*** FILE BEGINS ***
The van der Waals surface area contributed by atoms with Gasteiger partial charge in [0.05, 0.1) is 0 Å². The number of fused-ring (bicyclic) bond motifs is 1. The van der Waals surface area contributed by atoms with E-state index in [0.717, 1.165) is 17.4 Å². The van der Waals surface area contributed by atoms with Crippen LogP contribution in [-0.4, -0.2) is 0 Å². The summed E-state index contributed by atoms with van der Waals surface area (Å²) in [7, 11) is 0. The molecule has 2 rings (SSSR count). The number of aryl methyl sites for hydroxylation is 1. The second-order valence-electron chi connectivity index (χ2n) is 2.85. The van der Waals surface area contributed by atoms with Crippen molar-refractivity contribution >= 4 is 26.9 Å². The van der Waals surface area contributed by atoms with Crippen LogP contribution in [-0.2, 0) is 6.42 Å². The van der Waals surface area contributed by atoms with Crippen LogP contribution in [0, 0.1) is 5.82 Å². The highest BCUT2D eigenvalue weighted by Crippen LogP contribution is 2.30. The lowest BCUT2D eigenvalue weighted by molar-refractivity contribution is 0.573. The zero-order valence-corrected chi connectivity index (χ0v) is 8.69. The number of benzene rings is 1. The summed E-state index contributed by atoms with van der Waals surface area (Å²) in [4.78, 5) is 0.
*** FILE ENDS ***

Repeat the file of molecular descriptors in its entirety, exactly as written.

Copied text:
The van der Waals surface area contributed by atoms with Gasteiger partial charge in [0.05, 0.1) is 0 Å². The number of fused-ring (bicyclic) bond motifs is 1. The van der Waals surface area contributed by atoms with E-state index in [0.717, 1.165) is 17.4 Å². The van der Waals surface area contributed by atoms with Crippen LogP contribution in [-0.4, -0.2) is 0 Å². The summed E-state index contributed by atoms with van der Waals surface area (Å²) in [7, 11) is 0. The molecule has 2 rings (SSSR count). The number of aryl methyl sites for hydroxylation is 1. The second-order valence-electron chi connectivity index (χ2n) is 2.85. The van der Waals surface area contributed by atoms with Crippen molar-refractivity contribution >= 4 is 26.9 Å². The van der Waals surface area contributed by atoms with Crippen LogP contribution in [-0.2, 0) is 6.42 Å². The van der Waals surface area contributed by atoms with Crippen LogP contribution in [0, 0.1) is 5.82 Å². The highest BCUT2D eigenvalue weighted by Crippen LogP contribution is 2.30. The lowest BCUT2D eigenvalue weighted by molar-refractivity contribution is 0.573. The zero-order valence-corrected chi connectivity index (χ0v) is 8.69. The number of benzene rings is 1. The summed E-state index contributed by atoms with van der Waals surface area (Å²) in [4.78, 5) is 0.